Why We Shouldn’t Try to Be Just Like Asia
Do we need to panic about Chinese education? This organization thinks so:
The message is clear: While Americans are partying, Asian students are playing the violin, learning math, and preparing to take over the world economy.
I’ve commented on the difference between U.S. test scores and those of other countries, because the gap shows that we could be doing better. However, I do not think that Asian education systems have no problems and we should try to be just like them. With all the recent talk about national standards and tests, we should keep in mind a few reasons not to panic and become just like China or India:
- In some countries with rigid public education systems, poor children do better in private schools. Their test scores are better, and they’re more likely to have access to a sufficient number of computers, drinking fountains, and bathrooms. That’s right, bathrooms. If we really wanted a public education system just like the ones in Asia, we would need to scale back on our plumbing for the poor.
- State-run education systems are unjust. For example, in Singapore students are segregated by ability into different tracks in seventh grade. Which track you’re in determines where you’ll go to high school and college, and what kind of job you’ll eventually get. Students who start out behind aren’t given a chance to catch up.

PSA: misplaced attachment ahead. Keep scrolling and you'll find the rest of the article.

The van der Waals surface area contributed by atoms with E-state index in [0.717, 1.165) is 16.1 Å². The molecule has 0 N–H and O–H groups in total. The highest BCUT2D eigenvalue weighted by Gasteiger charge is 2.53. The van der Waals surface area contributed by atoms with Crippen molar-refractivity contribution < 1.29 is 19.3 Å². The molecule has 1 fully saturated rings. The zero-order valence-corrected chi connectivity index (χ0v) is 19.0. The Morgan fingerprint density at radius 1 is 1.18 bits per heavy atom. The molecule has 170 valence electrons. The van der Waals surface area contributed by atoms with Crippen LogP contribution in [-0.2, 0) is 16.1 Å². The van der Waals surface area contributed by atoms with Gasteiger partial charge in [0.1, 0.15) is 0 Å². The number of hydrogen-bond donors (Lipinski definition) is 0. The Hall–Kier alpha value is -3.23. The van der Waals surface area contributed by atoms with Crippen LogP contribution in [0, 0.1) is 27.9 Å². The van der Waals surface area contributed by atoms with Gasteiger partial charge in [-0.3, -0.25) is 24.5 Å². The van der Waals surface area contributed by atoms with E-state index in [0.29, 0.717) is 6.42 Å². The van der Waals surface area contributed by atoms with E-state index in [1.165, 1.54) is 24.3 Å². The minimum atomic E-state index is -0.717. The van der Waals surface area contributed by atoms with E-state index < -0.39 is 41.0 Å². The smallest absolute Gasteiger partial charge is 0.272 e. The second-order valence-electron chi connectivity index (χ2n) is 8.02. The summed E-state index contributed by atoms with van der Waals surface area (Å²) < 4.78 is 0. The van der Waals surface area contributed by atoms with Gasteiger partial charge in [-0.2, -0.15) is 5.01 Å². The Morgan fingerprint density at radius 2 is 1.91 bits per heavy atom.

- Some Asian students get burned out by intense competition as kids, then do nothing when they go to college. Gary Becker notes that this is a problem in Japan.
- The global economy opens the world to competition, but it also means that the relative position of your country matters less. In every country, good students and hard workers will be rewarded. It’s true that foreign countries can be expected to keep catching up with the U.S. economically. It’s called convergence, and it happens naturally in the absence of wars and other trade barriers. This will happen no matter what our education system is like.
We should improve our education system because we’re not as good as we could be, not because we need to be a certain distance ahead of the rest of the world.